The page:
Now, self-publishing really can be the way toward a career in writing, albeit a modest one.

Did she have to toss that “albeit” qualifier in there? I read that and felt like a little kid being patted on the head by his kindergarten teacher. “Sure you can be anything you want. You might even grow up to be a baseball star. Or President of the United States.” Really felt dismissive. Like I said, though, her piece read much more supportive of self publishers than most coming from that side, so I’m willing to accept my biases as my own and not take offense.

However, I will take on one particular statement she made:

AND STOP CALLING YOURSELVES INDIE. You’re not that either. Using “indie” interchangeably with “self” only confuses people who want to self-publish and pisses off actual independent publishers. There is a clear difference between publishing with a small press (“indie”) and using a vendor (“self”). Misusing/stealing pre-existing terms doesn’t give you credibility; it makes you look unprofessional.

To begin, she started her sentence with a conjunction. Some people hate that, so I hear. Plus, ALL CAPS? Really? Why are you yelling? Let’s use our inside voices, please. My problem with this is that, just like the traditional publisher side no longer gets to tell us how high to jump unless we allow it, they also don’t get to tell us what we can call ourselves.

“Real” indie publishers are pissed? Aw, now I feel bad. Some self publishers are confused? “I want to self publish. But wait, that guy there said it was indie publishing. But this guy over here calls it self publishing. I’m so confused! I give up!” The way I look at it, when small presses started co-opting the term indie, self publishing wasn’t a viable or realistic path. Hell, it wasn’t even called self publishing, it was given the dismissive moniker of “vanity publishing.” In that environment, the small presses unaffiliated with the giant conglomerates were the independents.

Today, however, that dynamic has changed. The giants still roam the Earth. The small presses are still small presses but the independents have changed. The individual self published authors have become that. The problem isn’t that self publishers have stolen a label from someone else, it’s that the circumstances where it made sense to call a small press “indie” have changed. Logically, it makes much more sense to label the independently published author indie than a small publisher. One is clearly more “independent” than the other.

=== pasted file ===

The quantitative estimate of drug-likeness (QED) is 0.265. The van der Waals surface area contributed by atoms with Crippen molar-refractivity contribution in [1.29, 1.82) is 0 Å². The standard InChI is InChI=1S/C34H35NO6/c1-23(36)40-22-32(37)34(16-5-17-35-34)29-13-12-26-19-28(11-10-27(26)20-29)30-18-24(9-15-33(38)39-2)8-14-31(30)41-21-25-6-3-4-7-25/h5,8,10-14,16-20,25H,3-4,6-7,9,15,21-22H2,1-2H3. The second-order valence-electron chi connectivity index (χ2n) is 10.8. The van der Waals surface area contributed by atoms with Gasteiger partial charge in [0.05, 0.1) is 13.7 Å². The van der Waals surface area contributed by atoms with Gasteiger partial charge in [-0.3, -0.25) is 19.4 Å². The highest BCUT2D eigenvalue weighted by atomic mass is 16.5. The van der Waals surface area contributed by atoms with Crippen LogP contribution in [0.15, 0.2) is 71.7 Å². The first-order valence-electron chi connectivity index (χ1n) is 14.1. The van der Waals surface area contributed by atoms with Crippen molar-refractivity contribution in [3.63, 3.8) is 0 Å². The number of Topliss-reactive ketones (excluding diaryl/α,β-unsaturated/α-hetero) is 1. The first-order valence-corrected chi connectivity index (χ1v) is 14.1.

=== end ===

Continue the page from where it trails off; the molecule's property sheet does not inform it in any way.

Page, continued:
Ultimately, I don’t care for labels on the whole. I’m a writer. I’m also a publisher. I’ve worked for small publishers, large publishers and myself through self publishing. If you put a gun to my head and forced me to label one of those “indie” it would have to be self publishing. This opinion comes not from pre-existing terms, but from genuine first hand experience. And maybe some of us wouldn’t try so hard to escape stigmas if there weren’t people out there equating self publishing with a giant steaming pile of unreadable crap.

Ultimately, labels, whatever they happen to be, are limiting. We’re not self publishers or indie, we’re just publishers. The end process is the same: produce work, refine work, sell work. That’s what publishers do. Traditional, small press, indie, self, what have you, all are publishers. A label, even one as seemingly cool or edgy like indie, eventually becomes a defined ceiling for what you are. Personally, I much prefer not having that ceiling, certainly not giving it to myself. So, if I were to re-word her point, I’d do it thusly:

AND STOP CALLING YOURSELVES ANYTHING. Labels are meaningless and self-limiting. The work is what’s important. After all, what’s to be gained by having to listen to a bitter rep from some small press somewhere bitching and moaning about you stealing their term “indie”? Nothing, I tell you, nothing at all.

And stop using all caps. Using all caps doesn’t provide added emphasis to get your point across. It make you look screechy, angry and unprofessional. Conjunctions to start a sentence, however? I’m totally cool with that.